Gov. David Paterson is freezing medical malpractice insurance rates for a year as he seeks a broader solution to high business costs doctors claim are driving them out of New York.
The freeze heads off a scheduled surcharge due in June 2009 that could have increase some physicians’ rates by as much as 30 percent.
The New York Public Interest Research Group says the freeze shouldn’t affect patient care and that time is needed to work out the difficult problem of high rates.
“We think there are a lot of problems,” said NYPIRG’s Russ Haven. “This basically freezes the status quo going forward and is buying the governor and the various stake holders some time to address the issue.”
Physicians claim high insurance rates are driving them out of the state and reducing the availability of care.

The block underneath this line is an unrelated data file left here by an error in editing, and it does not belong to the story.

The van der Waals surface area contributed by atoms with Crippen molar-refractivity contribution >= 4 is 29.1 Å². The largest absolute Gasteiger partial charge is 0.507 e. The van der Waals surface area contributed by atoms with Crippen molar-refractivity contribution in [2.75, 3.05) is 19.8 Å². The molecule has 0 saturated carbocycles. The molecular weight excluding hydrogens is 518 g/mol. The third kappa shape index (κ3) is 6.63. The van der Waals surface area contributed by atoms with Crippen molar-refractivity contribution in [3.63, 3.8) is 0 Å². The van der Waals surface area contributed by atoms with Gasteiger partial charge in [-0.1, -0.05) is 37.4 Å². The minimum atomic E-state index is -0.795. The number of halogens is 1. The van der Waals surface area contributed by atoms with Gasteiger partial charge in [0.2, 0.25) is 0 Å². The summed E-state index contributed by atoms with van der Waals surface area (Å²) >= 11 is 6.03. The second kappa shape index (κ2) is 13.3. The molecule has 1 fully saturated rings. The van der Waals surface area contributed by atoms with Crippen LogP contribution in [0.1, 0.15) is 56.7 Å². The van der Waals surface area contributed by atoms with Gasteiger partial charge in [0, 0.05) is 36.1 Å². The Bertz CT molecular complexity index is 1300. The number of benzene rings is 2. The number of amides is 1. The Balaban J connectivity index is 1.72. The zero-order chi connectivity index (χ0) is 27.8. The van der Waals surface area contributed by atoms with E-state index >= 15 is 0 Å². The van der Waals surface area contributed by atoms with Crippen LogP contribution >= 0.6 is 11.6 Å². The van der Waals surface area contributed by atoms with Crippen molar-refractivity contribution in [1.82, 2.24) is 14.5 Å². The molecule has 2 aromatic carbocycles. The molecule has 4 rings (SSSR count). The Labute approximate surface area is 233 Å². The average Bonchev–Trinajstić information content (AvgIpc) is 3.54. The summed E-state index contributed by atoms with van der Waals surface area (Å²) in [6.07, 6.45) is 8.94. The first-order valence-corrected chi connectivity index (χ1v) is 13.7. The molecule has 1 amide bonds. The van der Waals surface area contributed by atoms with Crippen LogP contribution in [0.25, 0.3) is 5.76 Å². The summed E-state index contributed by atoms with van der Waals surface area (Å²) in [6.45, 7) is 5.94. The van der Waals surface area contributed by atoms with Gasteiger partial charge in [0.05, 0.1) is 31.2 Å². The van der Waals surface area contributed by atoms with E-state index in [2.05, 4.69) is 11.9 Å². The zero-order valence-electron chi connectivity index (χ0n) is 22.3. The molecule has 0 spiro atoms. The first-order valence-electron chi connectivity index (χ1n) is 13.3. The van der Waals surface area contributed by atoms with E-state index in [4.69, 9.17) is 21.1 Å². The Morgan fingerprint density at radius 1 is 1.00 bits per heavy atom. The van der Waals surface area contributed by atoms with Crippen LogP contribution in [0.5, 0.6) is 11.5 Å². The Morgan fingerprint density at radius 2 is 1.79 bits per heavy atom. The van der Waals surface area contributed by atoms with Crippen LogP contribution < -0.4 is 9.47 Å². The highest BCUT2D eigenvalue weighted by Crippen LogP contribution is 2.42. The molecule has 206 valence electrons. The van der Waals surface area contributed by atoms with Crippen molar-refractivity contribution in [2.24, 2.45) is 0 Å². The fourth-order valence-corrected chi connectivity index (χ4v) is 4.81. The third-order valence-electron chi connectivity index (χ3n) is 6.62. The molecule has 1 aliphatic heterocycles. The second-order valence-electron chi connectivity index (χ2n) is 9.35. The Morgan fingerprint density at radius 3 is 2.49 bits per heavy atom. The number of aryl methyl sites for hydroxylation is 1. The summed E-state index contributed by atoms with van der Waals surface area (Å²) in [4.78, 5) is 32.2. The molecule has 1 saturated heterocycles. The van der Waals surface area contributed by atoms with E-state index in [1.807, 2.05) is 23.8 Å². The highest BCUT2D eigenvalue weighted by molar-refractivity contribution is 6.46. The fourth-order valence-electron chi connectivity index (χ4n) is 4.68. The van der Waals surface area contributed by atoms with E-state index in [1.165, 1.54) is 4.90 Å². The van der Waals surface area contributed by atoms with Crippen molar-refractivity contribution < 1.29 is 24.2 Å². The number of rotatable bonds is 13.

NYPRIG disagrees, saying there are plenty of physicians and high rates aren’t forcing any away from New York. Haven said the complex problem involves bad doctors making mistakes and how insurance companies rate the insurance risk of physicians.
On Friday, Paterson signed the bill passed earlier this week by the Legislature.
“A huge increase in medical practice rates would be harmful to doctors, hospitals and to the millions of New Yorkers who depend on them for health care,” said Senate Majority Leader Dean Skelos, a Long Island Republican.
Assembly Speaker Sheldon Silver, a Manhattan Democrat, said the delay will lead to greater patient safety.
“New York’s medical malpractice insurance rates are among the highest rates in the nation,” Silver said. “This legislation allows us to continue and indeed broaden our discussions towards enhancing patient safety while stabilizing the medical malpractice insurance market.”
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